Ever since I was little, I listened to my mom tell me to eat breakfast. Then I became a step-mom and told my children the exact same thing. And as a Registered Dietitian, I find I am constantly telling my patients to eat breakfast. With children going back to school and many parents back to work after vacation, once again the time is right for me to explain the “why” and the “how to” of eating breakfast.
Why: Research shows that children who eat breakfast have lower rates of absence and tardiness, higher achievement scores, and increased concentration in the classroom. Furthermore, they exhibit increased physical health. And if those aren’t good enough reasons, eating breakfast also gives kids an increased chance of meeting their nutritional needs for the day, which many children are presently not doing. Calcium, Vitamin D and fiber are just a few nutrients that are readily available in most breakfast foods.
Adults who eat breakfast regularly tend to consume fewer calories, less saturated fat and cholesterol, and have better overall nutritional status than those who don’t. I assume – based on the research done with children and concentration – that the same applies to adults at work. Personally, if I skip breakfast, it is much harder for me to get my job done efficiently and successfully.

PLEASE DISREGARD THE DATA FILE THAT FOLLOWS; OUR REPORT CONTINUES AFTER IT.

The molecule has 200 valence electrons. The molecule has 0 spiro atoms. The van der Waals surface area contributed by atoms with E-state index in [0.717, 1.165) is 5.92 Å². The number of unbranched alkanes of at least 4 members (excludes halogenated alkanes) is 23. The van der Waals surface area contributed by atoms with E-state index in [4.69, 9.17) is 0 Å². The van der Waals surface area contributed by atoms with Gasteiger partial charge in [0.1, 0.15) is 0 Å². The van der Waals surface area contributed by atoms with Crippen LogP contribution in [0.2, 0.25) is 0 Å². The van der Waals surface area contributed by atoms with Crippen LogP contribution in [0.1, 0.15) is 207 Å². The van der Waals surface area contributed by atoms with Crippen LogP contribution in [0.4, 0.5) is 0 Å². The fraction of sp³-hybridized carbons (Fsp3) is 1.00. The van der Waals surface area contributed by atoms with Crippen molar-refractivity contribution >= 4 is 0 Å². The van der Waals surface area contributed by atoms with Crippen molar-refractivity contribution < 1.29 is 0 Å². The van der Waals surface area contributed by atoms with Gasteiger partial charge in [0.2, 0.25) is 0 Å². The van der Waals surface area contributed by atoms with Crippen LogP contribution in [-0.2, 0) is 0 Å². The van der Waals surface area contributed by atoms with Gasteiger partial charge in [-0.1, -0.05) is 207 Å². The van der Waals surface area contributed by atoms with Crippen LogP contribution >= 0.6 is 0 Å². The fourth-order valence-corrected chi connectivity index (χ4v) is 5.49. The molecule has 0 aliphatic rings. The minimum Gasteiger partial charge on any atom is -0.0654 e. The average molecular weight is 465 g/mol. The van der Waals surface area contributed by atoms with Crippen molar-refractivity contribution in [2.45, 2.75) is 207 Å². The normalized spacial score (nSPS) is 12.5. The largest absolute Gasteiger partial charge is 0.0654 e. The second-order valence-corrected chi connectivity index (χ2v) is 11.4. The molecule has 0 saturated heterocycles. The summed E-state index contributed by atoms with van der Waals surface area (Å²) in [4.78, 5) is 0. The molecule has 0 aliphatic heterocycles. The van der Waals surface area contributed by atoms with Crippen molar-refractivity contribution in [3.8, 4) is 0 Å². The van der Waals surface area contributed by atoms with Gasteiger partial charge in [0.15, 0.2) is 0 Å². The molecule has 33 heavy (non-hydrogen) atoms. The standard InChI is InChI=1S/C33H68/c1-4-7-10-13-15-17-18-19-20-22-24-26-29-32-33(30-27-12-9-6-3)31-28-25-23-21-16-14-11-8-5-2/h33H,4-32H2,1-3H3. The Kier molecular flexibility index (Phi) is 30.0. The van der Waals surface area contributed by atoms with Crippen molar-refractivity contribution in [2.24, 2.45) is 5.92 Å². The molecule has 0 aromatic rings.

How to: I can’t stress enough how important it is for parents to be role models to their children. If kids don’t see parents eating breakfast, they will most likely follow suit. Eating as a family is always recommended. If that’s not possible to do during the week, at least try to make it happen on the weekends. Starting at a young age, encourage your child to help make breakfast. This way as they get older, they know their way around the kitchen. Have easy to make foods available, as well as those that can be eaten on the run. The older children get, the more rebellious they may be, but that shouldn’t deter you from encouraging them to eat breakfast. I know grown patients who are still rebellious but do learn to change their ways. Better late than never!
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